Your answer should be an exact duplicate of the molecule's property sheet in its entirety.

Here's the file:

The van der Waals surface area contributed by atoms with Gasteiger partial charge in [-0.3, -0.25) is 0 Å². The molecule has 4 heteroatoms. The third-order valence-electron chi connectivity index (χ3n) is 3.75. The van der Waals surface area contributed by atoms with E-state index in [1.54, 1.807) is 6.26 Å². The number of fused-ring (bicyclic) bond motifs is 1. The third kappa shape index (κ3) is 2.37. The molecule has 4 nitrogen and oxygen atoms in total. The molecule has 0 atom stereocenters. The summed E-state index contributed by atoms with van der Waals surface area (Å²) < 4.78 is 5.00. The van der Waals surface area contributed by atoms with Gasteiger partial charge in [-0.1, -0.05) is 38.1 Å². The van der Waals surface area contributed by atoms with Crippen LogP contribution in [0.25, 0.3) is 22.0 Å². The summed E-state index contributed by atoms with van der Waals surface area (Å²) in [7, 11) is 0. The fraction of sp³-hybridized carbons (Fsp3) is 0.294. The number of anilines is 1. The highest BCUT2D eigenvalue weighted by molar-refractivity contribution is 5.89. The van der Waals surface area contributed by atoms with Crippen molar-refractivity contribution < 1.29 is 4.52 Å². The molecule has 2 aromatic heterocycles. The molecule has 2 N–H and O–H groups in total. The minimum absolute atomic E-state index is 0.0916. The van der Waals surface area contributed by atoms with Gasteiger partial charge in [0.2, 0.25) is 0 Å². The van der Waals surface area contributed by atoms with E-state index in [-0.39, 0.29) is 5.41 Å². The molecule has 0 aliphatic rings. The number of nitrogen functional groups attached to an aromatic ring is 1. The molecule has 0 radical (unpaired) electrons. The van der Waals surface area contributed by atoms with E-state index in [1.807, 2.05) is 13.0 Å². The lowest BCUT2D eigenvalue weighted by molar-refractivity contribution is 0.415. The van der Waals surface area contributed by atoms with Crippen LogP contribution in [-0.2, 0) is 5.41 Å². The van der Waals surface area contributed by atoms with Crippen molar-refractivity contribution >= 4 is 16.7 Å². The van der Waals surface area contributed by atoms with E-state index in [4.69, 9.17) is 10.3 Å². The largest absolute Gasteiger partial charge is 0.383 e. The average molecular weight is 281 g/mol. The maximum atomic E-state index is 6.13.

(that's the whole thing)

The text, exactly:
The van der Waals surface area contributed by atoms with Gasteiger partial charge in [-0.3, -0.25) is 0 Å². The molecule has 4 heteroatoms. The third-order valence-electron chi connectivity index (χ3n) is 3.75. The van der Waals surface area contributed by atoms with E-state index in [1.54, 1.807) is 6.26 Å². The number of fused-ring (bicyclic) bond motifs is 1. The third kappa shape index (κ3) is 2.37. The molecule has 4 nitrogen and oxygen atoms in total. The molecule has 0 atom stereocenters. The summed E-state index contributed by atoms with van der Waals surface area (Å²) < 4.78 is 5.00. The van der Waals surface area contributed by atoms with Gasteiger partial charge in [-0.1, -0.05) is 38.1 Å². The van der Waals surface area contributed by atoms with Crippen LogP contribution in [0.25, 0.3) is 22.0 Å². The summed E-state index contributed by atoms with van der Waals surface area (Å²) in [7, 11) is 0. The fraction of sp³-hybridized carbons (Fsp3) is 0.294. The number of anilines is 1. The highest BCUT2D eigenvalue weighted by molar-refractivity contribution is 5.89. The van der Waals surface area contributed by atoms with Crippen molar-refractivity contribution < 1.29 is 4.52 Å². The molecule has 2 aromatic heterocycles. The molecule has 2 N–H and O–H groups in total. The minimum absolute atomic E-state index is 0.0916. The van der Waals surface area contributed by atoms with Gasteiger partial charge in [0.2, 0.25) is 0 Å². The van der Waals surface area contributed by atoms with E-state index in [-0.39, 0.29) is 5.41 Å². The molecule has 0 aliphatic rings. The number of nitrogen functional groups attached to an aromatic ring is 1. The molecule has 0 radical (unpaired) electrons. The van der Waals surface area contributed by atoms with E-state index in [1.807, 2.05) is 13.0 Å². The lowest BCUT2D eigenvalue weighted by molar-refractivity contribution is 0.415. The van der Waals surface area contributed by atoms with Crippen LogP contribution in [-0.2, 0) is 5.41 Å². The van der Waals surface area contributed by atoms with Crippen molar-refractivity contribution >= 4 is 16.7 Å². The van der Waals surface area contributed by atoms with E-state index in [4.69, 9.17) is 10.3 Å². The largest absolute Gasteiger partial charge is 0.383 e. The average molecular weight is 281 g/mol. The maximum atomic E-state index is 6.13.